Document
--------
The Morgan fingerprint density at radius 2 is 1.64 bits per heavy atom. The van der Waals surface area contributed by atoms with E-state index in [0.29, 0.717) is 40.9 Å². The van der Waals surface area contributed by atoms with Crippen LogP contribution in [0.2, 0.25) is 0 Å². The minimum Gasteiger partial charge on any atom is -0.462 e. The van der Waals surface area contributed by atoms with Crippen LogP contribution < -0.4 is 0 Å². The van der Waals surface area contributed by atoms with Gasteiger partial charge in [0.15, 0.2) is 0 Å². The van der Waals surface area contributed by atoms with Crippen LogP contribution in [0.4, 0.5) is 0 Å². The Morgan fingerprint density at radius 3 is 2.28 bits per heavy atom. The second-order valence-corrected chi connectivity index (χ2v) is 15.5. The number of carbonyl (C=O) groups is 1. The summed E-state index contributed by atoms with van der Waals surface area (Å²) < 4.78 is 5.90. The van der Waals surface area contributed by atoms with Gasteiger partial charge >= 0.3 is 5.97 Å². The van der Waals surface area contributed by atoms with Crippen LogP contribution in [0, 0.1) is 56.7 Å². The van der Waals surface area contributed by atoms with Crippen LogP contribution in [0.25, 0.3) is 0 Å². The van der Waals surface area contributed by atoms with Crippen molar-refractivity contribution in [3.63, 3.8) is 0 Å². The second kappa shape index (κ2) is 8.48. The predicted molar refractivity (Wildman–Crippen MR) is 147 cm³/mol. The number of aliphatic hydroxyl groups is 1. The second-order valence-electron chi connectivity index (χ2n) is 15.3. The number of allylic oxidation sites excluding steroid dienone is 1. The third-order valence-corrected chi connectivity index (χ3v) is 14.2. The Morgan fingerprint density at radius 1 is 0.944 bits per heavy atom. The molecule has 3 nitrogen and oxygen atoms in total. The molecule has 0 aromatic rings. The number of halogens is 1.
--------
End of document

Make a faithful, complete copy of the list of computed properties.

The Morgan fingerprint density at radius 2 is 1.64 bits per heavy atom. The van der Waals surface area contributed by atoms with E-state index in [0.29, 0.717) is 40.9 Å². The van der Waals surface area contributed by atoms with Crippen LogP contribution in [0.2, 0.25) is 0 Å². The minimum Gasteiger partial charge on any atom is -0.462 e. The van der Waals surface area contributed by atoms with Crippen LogP contribution < -0.4 is 0 Å². The van der Waals surface area contributed by atoms with Gasteiger partial charge in [0.15, 0.2) is 0 Å². The van der Waals surface area contributed by atoms with Crippen LogP contribution in [0.4, 0.5) is 0 Å². The Morgan fingerprint density at radius 3 is 2.28 bits per heavy atom. The second-order valence-corrected chi connectivity index (χ2v) is 15.5. The number of carbonyl (C=O) groups is 1. The summed E-state index contributed by atoms with van der Waals surface area (Å²) < 4.78 is 5.90. The van der Waals surface area contributed by atoms with Gasteiger partial charge >= 0.3 is 5.97 Å². The van der Waals surface area contributed by atoms with Crippen LogP contribution in [0, 0.1) is 56.7 Å². The van der Waals surface area contributed by atoms with Crippen LogP contribution in [0.25, 0.3) is 0 Å². The van der Waals surface area contributed by atoms with Crippen molar-refractivity contribution in [3.63, 3.8) is 0 Å². The second kappa shape index (κ2) is 8.48. The predicted molar refractivity (Wildman–Crippen MR) is 147 cm³/mol. The number of aliphatic hydroxyl groups is 1. The second-order valence-electron chi connectivity index (χ2n) is 15.3. The number of allylic oxidation sites excluding steroid dienone is 1. The third-order valence-corrected chi connectivity index (χ3v) is 14.2. The Morgan fingerprint density at radius 1 is 0.944 bits per heavy atom. The molecule has 3 nitrogen and oxygen atoms in total. The molecule has 0 aromatic rings. The number of halogens is 1.